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Tokyo Tech News

Art with an Artist Spring 2022

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Published: June 20, 2022

Tokyo Tech hosts the Art with an Artist seminar twice a year with the aim of inspiring its science and technology students through the arts. This spring, the event was held on Suzukakedai Campus on May 18. Seven of the fifteen students who joined the bilingual session were international students, creating a particularly diverse environment at the event.

The lecture, hands-on practice sessions, and final critique were once again led by Zuse Meyer, a painter and poet with long-lasting ties to the Institute.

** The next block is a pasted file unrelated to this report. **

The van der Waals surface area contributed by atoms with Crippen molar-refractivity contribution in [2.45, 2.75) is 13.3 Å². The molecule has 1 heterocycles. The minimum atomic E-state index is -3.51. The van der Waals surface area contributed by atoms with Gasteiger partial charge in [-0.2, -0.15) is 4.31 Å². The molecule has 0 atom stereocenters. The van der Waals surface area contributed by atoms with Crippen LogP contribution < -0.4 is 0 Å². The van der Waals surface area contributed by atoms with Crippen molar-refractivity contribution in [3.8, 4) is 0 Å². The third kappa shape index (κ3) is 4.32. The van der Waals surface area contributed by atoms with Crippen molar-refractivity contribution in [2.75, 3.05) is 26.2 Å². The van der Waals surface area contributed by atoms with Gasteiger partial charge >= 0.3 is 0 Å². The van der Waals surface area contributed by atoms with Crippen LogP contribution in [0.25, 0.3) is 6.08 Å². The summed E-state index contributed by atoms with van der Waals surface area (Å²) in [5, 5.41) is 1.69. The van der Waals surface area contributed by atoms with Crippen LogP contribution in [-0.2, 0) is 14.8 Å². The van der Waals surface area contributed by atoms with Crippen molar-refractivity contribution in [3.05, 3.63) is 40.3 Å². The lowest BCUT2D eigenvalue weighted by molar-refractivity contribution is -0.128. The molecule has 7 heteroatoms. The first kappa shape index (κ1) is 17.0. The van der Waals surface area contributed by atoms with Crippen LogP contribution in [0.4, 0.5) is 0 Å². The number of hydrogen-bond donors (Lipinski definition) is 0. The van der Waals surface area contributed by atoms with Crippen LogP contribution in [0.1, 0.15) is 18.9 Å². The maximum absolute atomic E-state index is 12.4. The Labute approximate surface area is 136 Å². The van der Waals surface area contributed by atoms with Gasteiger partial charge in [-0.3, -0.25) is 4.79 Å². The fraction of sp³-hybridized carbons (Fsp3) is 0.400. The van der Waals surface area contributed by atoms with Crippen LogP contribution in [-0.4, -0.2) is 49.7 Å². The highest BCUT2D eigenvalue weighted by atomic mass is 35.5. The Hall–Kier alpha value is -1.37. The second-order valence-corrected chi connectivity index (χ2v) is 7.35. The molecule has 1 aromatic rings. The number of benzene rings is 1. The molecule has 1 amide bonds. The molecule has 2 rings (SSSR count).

Zuse Meyer (center) with Art with an Artist participants and artworks

Zuse Meyer (center) with Art with an Artist participants and artworks

Artist Zuse Meyer

A graduate of the Berlin University of the Arts, Meyer is a former lecturer at Tokyo Tech. She is currently based in both Berlin and Tokyo, and runs an art school and art workshops in both Europe and Asia.

As is always the case in her seminars, Meyer once again drew in her students from the very start and provided informative guidance throughout the seminar.

Lecture on Matisse and the power of color

This spring's lecture was entitled "The Power of Color and Henri Matisse." The talk introduced the works of Matisse in chronological order and showed how he gradually shifted from realistic paintings using traditional techniques to a more abstract style. Meyer also explained how, in his later years, Matisse created many works using the cut-out method in which lines and colors were further simplified.